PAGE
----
...it was years since I had been inside Cuthbert Brodrick's 1860's building, a wonderful rotunda which must once have buzzed and hummed like a huge beehive with farmers and merchants trading busily.
The interior was less colourful and much smarter than I remembered from years ago and I wondered what Mr. Brodrick would have made of the shop unit names - "Body Lush" (bespoke ethical skincare), "Dirty Girl" (for men, of course), "Mad Elizabeth" (sounds darkly Victorian but actually she sells jazzy retro clothing).
We thought refreshments might help stiffen our resolve or, at least, delay the inevitable for a while, so we ventured into Primo's, home of the Gourmet Hot Dog, though we sampled the Gourmet Bagels,which were also on offer, instead - delicious!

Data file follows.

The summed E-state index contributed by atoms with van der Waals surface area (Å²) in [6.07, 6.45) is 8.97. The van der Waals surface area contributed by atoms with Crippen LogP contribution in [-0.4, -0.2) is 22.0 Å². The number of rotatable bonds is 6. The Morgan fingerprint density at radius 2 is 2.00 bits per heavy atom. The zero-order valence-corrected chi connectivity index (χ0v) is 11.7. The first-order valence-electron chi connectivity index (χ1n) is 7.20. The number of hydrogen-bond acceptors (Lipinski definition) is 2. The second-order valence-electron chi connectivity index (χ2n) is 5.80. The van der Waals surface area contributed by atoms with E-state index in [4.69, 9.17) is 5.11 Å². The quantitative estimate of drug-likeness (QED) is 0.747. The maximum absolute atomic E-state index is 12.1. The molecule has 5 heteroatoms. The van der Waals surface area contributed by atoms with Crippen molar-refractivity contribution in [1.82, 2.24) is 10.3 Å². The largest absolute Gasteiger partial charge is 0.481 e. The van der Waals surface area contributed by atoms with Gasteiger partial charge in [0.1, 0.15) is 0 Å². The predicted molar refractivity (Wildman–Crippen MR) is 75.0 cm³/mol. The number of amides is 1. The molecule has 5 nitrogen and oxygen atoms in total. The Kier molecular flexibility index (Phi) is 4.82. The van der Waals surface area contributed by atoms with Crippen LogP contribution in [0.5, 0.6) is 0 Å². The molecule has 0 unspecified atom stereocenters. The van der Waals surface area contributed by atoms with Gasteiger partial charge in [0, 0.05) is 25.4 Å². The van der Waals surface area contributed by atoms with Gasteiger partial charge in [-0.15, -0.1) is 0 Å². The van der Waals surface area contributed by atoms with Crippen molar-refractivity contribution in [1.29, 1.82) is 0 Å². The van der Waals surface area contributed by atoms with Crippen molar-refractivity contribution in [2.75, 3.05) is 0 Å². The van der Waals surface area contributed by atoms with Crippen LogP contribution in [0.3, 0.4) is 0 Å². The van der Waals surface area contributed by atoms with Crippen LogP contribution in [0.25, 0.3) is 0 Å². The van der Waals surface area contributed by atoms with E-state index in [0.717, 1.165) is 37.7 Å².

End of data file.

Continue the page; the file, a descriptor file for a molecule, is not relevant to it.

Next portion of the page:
Then we ran through The Calls as fast as our lallies would carry us and over the River Aire towards the trendy Clarence Dock area with its old warehouses, now smart apartments, pausing, as usual, to admire the view.
Then we saw it - time to bite the bullet and enter the Royal Armouries...
...an exciting building, it would make a good film set but...
...some displays chilled us to the bone. I imagined that a good percentage of male visitors, given the right (wrong?) circumstances would be capable of cold blooded slaughter - killer apes every one. So we decided to study the earliest items on display, admiring the tiniest details, the beautiful materials, the craftsmanship. Here are works of art we can value for more than their killing-power.
We both liked this interesting armoured coat, made in early 19th century Rajasthan from pangolin scales decorated with gold leaf, more for magnificent display than protection. Scalemail?
Yes, the Royal Armouries is well worth a visit, but we preferred to ignore the larger, bleaker picture.